For the past 3 weeks I’ve been on the trail of the Gibsons, specifically Samuel Gibson, collector of flora and fossils. I’d spent Tuesday in the company of this eminent self-taught ancestor as I viewed his herbarium and fossil collection at Manchester Museum. The Gibsons married into the Wrigleys. The Wrigleys had moved from Rochdale to Hebden Bridge and on one of my summer trips July 2017 I had visited St Chad’s in Rochdale where some of these Wrigleys were baptized, married and buried. During that visit I’d had a beer in a strangely named pub, The Baum, on Toad Lane, home of the Cooperative movement. I’d spent an hour in the museum there, opposite a large imposing church situated on a small piece of high ground. This turned out to be St Mary’s in the Baum. According to records online there were two grave stones bearing inscriptions to my Wrigley ancestors.
Knowing that most churches are kept locked I did my usual search for times when the church would be open – for a coffee morning, perhaps. I discovered that the church is a big venue for music and a series of lunchtime concerts was posted. This Wednesday was the turn of the Rochdale Retirement choir, conducted by ‘well known soprano Freda Farnworth.’ I did a double take. A Freda Farnworth was in my class, 3K, at Bolton School in my first year. She had an excellent voice and I remembered that she left school early to attend Chetham’s music School in Manchester. Could this be her? I tried to find her on social media, and through the chorus, but no bio or photo was forthcoming. Well, I guess I have to go to the concert. I decided to take the long route, going by bus just so that I could she what the route had to offer in the way of scenery. Nothing spectacular but you do see more traveling by bus rather than train because it’s so much slower.
When I arrived at the church and had paid my £5 I was really disappointed to see that Freda would not be conducting today due to a family bereavement. So I paid my 50p for tea and cake and joined about 20 more people at tables in the church. I overheard the ladies on the adjacent table talking about Freda so I explained my connection, and they thought that she had trained at Chetham’s. They would pass my business card on to Freda. Perhaps the choir would even perform my songs sometime! They pointed me in the direction of someone who could help me find the Wrigley gravestones but the information she gave me was again disappointing. This church only dated from 1866 and in 1966 the graves had been moved to another venue, Rochdale cemetery. Only a few flat gravestones had been kept at St Mary’s and they now formed a pathway around one side of the church. “But they all belong to previous ministers of this church,” she said.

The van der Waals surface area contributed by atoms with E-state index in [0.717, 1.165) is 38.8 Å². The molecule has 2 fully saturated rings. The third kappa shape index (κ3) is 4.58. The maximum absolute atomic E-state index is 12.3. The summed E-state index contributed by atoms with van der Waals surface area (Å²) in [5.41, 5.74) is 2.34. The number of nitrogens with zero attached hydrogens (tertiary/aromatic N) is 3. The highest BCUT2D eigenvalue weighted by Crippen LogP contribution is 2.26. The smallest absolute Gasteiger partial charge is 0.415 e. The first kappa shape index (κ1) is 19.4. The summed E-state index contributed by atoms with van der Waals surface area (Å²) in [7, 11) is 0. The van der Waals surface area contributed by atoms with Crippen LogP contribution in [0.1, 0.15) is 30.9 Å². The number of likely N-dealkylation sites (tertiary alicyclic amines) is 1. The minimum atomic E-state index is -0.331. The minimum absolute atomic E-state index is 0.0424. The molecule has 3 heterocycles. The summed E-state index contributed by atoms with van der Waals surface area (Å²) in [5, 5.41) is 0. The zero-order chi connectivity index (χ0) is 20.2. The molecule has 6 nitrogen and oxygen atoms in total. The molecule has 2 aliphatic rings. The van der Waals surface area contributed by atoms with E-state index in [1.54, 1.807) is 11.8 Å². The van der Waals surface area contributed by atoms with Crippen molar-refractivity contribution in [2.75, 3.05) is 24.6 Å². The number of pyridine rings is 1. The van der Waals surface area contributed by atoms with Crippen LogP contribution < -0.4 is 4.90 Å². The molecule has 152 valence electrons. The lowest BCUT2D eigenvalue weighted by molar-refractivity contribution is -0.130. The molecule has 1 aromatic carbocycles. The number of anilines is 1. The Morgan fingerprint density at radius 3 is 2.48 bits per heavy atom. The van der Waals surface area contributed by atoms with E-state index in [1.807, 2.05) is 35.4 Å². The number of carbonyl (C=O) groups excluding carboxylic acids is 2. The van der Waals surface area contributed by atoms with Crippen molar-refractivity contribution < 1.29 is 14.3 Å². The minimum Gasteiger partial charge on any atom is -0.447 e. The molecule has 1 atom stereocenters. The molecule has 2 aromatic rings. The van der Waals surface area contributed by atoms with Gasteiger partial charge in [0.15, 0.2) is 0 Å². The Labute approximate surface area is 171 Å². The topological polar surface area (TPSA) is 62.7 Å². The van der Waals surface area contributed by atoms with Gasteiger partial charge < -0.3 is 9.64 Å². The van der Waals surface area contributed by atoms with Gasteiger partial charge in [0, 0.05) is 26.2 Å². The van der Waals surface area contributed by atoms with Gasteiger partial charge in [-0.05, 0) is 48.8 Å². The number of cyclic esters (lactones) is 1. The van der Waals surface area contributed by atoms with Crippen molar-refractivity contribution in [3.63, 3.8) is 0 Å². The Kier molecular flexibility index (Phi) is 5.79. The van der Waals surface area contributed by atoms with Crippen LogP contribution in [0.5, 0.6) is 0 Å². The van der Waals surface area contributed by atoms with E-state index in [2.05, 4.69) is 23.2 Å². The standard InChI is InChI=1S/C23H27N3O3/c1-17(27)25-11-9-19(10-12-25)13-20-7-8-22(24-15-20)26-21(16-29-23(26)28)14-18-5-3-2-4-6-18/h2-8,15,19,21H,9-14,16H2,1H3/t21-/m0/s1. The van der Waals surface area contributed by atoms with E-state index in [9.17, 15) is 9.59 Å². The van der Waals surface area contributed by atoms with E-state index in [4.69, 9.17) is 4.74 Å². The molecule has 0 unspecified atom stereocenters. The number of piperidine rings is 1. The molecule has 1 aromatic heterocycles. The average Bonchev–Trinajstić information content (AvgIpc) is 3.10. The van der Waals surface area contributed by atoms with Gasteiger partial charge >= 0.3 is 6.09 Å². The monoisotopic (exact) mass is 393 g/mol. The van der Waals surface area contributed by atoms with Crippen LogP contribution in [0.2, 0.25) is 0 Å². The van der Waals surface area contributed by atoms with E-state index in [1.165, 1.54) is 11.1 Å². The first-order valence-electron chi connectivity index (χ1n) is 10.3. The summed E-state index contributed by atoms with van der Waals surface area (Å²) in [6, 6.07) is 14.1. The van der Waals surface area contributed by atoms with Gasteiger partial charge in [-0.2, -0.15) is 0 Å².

The choir sang for an hour, conducted by a last minute replacement, an aging vicar who kept things rolling merrily, not to mention beginning the wrong songs, and the audience of around 30 souls obviously enjoyed it. “Well, where else can you get pie and peas, a piece of cake, a cup of tea and a concert for £5,” I overheard.
Concert done, the church soon emptied and I went to look at the pathway made of gravestones. As the lady had said, most of them were former ministers of this church or yeomen or manufacturers – obviously people of importance in the community. But I kept looking, somehow knowing I would find it. And there it was! The gravestone of my great great great great great grandmother, Mary Wrigley (nee Wilkinson) who died in 1805. Her 5 year old son, John, died in 1789 and 2 year old daughter, Martha, 1792. However, Mary’s husband Arthur is not named on the gravestone. But it certainly looks as if a space has been left for his name.
When I got home I tried to find his burial place and it would seem to be St Chad’s, St Mary’s sister church. ‘The Church of St Mary’s-in’the-Baum, Rochdale, originated in 1738 when a subscription deed outlined the need for a ‘chapel of relief’ in Rochdale due to the growing number of parishioners. The resulting chapel and associated churchyard was largely gifted by Samuel Chetham of Castleton Hall, who supplied the land and £500. The chapel opened for worship in 1742. It was a modest, brick-built, rectangular building of six bays with round-headed windows.
By 1905 the church was suffering from cracks and a sinking apse. The decision was made to build a new church, though the C18 building was well-loved by the parishioners and there was a clear desire to retain some of its character in the new design. A challenging design brief was drawn up including improved ventilation and light within the mill-ridden neighbourhood, greater interior decoration, greater capacity (682 persons was specified in one document), and also the retention of the character of the original chapel. The architect was Ninian Comper whose design for the new church sensitively addressed the brief.’
I finished my adventure my calling in at The Baum. I ordered a veggie chili and rice and was happy to see that they had Leffe on tap, something I haven’t seen before. I’d finished my half by the time my food arrived . . .45 minutes after ordering it. But it’s a nice pub and I had a good book with me, Millstone Grit by Glyn Hughes. I’d discovered it mentioned in a ‘Literary Calderdale’ flier, had ordered it from the library and picked it up from there before I had set off to Rochdale. It’s a fascinating glimpse of life in Calderdale in the mid 1970’s and one chapter is about the self-taught scientists of the Calder Valley. Sam Gibson doesn’t get mentioned by name but the milieu in which he gained his knowledge is written about very well.